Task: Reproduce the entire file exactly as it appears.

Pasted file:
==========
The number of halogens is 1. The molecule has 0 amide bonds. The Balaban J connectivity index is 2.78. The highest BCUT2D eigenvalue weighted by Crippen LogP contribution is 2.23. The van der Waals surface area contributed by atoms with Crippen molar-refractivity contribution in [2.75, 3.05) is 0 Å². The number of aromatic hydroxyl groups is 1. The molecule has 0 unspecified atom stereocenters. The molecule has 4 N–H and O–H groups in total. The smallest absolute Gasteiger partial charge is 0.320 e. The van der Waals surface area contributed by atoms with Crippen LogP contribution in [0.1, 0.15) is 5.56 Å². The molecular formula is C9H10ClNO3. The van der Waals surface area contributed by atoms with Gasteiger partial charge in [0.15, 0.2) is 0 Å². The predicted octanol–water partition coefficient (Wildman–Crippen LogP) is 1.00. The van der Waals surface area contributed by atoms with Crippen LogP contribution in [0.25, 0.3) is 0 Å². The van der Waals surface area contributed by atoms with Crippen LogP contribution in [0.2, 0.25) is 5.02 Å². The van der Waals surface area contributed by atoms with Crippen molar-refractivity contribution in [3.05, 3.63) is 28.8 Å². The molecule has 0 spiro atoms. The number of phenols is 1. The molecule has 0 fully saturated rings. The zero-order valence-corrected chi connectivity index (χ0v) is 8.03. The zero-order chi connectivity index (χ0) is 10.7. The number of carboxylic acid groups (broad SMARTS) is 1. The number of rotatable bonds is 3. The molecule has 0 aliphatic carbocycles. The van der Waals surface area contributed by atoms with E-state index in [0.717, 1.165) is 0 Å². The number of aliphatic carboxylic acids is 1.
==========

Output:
The number of halogens is 1. The molecule has 0 amide bonds. The Balaban J connectivity index is 2.78. The highest BCUT2D eigenvalue weighted by Crippen LogP contribution is 2.23. The van der Waals surface area contributed by atoms with Crippen molar-refractivity contribution in [2.75, 3.05) is 0 Å². The number of aromatic hydroxyl groups is 1. The molecule has 0 unspecified atom stereocenters. The molecule has 4 N–H and O–H groups in total. The smallest absolute Gasteiger partial charge is 0.320 e. The van der Waals surface area contributed by atoms with Crippen LogP contribution in [0.1, 0.15) is 5.56 Å². The molecular formula is C9H10ClNO3. The van der Waals surface area contributed by atoms with Gasteiger partial charge in [0.15, 0.2) is 0 Å². The predicted octanol–water partition coefficient (Wildman–Crippen LogP) is 1.00. The van der Waals surface area contributed by atoms with Crippen LogP contribution in [0.25, 0.3) is 0 Å². The van der Waals surface area contributed by atoms with Crippen LogP contribution in [0.2, 0.25) is 5.02 Å². The van der Waals surface area contributed by atoms with Crippen molar-refractivity contribution in [3.05, 3.63) is 28.8 Å². The molecule has 0 spiro atoms. The number of phenols is 1. The molecule has 0 fully saturated rings. The zero-order valence-corrected chi connectivity index (χ0v) is 8.03. The zero-order chi connectivity index (χ0) is 10.7. The number of carboxylic acid groups (broad SMARTS) is 1. The number of rotatable bonds is 3. The molecule has 0 aliphatic carbocycles. The van der Waals surface area contributed by atoms with E-state index in [0.717, 1.165) is 0 Å². The number of aliphatic carboxylic acids is 1.